That nice, warm—maybe almost happy?—feeling that you have today is not just about candy and cute kids in costumes.
I’ve always loved Halloween. As a kid, as a parent, and the seasons in between. Costumes, candy, and an excuse to binge watch scary movies or read Dracula again … what’s not to love? Not to mention, there’s something spiritual about letting ourselves believe in things we can’t see. It’s a magical night, all around.
But I’m here to tell you, it was extra spooky-special this year, and I don’t think I’m the only one who feels that. Best as I can tell, lots of people felt like there was an especially lovely glow around the occasion this year, and not just from the light of the jack-o-lanterns. Maybe with the weight of the world lately, the blessed break of a holiday—ANY holiday—was needed. Social media was filled with pictures of kids dressed up as everything from Storm Troopers to dinosaurs (the T-Rex craze this year is a riot), and I don’t know, maybe we got our heads out of the newsfeed and the toxic political rhetoric for a few hours. Not for nothing.
But more than anything, what I think many of us felt is just the simple joy of being out and talking to our neighbors. When you get right down to it, we don’t do that well or often anymore. There’s a lot to be said for showing up and being where we live. Maybe we should try it more often. At least, you know, until this wave of fascism passes.
In fact, the talking-to-neighbors thing might be the answer to the fascism thing.
Between my church schedule and my family schedule, plus some travel, I haven’t been as involved in this election season as I’d hoped to be. I did get out and canvass some, and I’ve done some phone banking. Meanwhile, my friends who have been out there hitting the pavement, knocking on doors and getting out the vote faithfully will all tell you the same thing: they have great hope after meeting their neighbors. The occasional uncomfortable meeting is inevitable. But on the whole, they find folks behind those doors who are kind, compassionate and thoughtful; ready to engage in meaningful conversation about making our communities better.
There’s something to be said for showing up and being where we live.
When you think about it, most every part of our day is designed specifically so we DON’T have to talk to people. Especially in the suburbs. You can go to a drive-thru for everything: your coffee, your bank deposit, your prescriptions, your dry-cleaning. Even the grocery stores deliver to your door now, or will at least carry your online order out to the car. Then we come home and push a little button in the car so that our garage door magically opens, allowing us to drive in, shut the door and get out without ever seeing a soul. Our backyards are fenced in. And our children so over-programmed that we are scarcely home anyway.We may find community in any other number of ways—church, activities, a long-standing network of friends and families—but when we don’t know our neighbors, things fall apart. Our compulsive anonymity is deeply harmful to the fabric of society. There’s something ominous about all those closed doors, about the unknown strangers doing life all around us; alongside us but separate, isolated and mysterious. Halloween is a celebration of that mystery, that dark unknown. It may be fun for a day … but deep down, we fear what we cannot see. And that fear makes us smaller somehow.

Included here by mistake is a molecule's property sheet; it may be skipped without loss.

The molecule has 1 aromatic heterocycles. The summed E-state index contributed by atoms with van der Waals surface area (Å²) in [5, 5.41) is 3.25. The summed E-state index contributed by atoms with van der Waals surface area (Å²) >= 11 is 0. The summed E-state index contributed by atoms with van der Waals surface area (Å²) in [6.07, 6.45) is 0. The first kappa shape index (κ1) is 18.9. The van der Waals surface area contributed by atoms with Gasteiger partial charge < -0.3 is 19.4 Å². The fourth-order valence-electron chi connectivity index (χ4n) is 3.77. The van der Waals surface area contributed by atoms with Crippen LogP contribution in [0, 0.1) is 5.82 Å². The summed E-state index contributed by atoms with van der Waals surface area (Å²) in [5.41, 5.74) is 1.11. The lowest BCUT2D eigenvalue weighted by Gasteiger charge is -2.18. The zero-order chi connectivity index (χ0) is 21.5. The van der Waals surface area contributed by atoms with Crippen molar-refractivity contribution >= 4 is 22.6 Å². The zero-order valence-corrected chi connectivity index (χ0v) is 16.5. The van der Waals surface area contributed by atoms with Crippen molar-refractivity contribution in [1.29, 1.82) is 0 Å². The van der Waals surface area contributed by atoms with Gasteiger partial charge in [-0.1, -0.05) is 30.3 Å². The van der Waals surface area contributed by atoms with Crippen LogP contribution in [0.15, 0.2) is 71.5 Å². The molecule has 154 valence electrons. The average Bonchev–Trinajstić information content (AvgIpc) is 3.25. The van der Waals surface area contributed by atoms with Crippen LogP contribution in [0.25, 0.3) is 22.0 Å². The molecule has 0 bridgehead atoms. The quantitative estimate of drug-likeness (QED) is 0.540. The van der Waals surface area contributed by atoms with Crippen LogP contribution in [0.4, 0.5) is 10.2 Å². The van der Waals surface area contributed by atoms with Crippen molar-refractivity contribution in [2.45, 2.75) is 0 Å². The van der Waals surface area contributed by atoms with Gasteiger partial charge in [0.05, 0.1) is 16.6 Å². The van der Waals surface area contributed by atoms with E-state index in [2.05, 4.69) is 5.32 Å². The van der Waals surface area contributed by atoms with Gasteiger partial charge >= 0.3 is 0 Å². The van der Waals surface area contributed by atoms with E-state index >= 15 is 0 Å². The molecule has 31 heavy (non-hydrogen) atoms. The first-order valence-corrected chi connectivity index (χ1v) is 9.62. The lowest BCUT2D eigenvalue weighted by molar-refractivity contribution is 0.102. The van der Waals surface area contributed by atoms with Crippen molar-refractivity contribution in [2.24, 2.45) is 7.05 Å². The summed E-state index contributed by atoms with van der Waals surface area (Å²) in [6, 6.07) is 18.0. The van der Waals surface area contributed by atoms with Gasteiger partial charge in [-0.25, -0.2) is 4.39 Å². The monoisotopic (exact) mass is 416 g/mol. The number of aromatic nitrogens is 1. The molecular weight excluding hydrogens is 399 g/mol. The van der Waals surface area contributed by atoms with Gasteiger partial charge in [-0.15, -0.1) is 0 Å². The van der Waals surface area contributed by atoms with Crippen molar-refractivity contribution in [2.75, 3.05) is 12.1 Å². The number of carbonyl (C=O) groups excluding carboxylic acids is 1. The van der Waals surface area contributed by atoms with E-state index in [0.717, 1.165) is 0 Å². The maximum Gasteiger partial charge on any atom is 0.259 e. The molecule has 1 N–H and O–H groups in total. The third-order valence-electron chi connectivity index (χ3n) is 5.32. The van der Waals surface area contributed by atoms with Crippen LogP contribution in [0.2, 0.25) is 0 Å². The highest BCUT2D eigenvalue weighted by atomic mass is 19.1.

That’s why Halloween was maybe a release valve for many of us. A reminder that, for all the evil present in the world every day, we are also surrounded by people who share, who say hello, and who enjoy a good T-Rex costume as much as the rest of us.
Don’t get me wrong, I know it’s not all Mr. Rogers’ Neighborhood out there all the time. The Kris Kobach signs remind me daily. There’s a darkness in our discourse right now far more frightening than any ghost story we could tell. But I still believe in the goodness of neighbors—mine and yours—and in the transformative power of active neighboring.
The day after Halloween is not just the hangover from the sugar high. It is this whole other thing, a day unto itself that we church people call “All Saint’s Day.” Typically it is a day to be mindful of those gone before us in death, those we remember well as having shaped us in faith and in being. But we remember, too, the great cloud of witnesses present with us in this life; those who are part of who we are, whose lives make us whole and whose presence make us well.
We don’t need the excuse of candy—or canvassing for that matter—to know the people around us. But it sure helps. Get out there. For any reason you can find, or for no reason at all.
Also, go vote. Take candy if you must. It seems to help.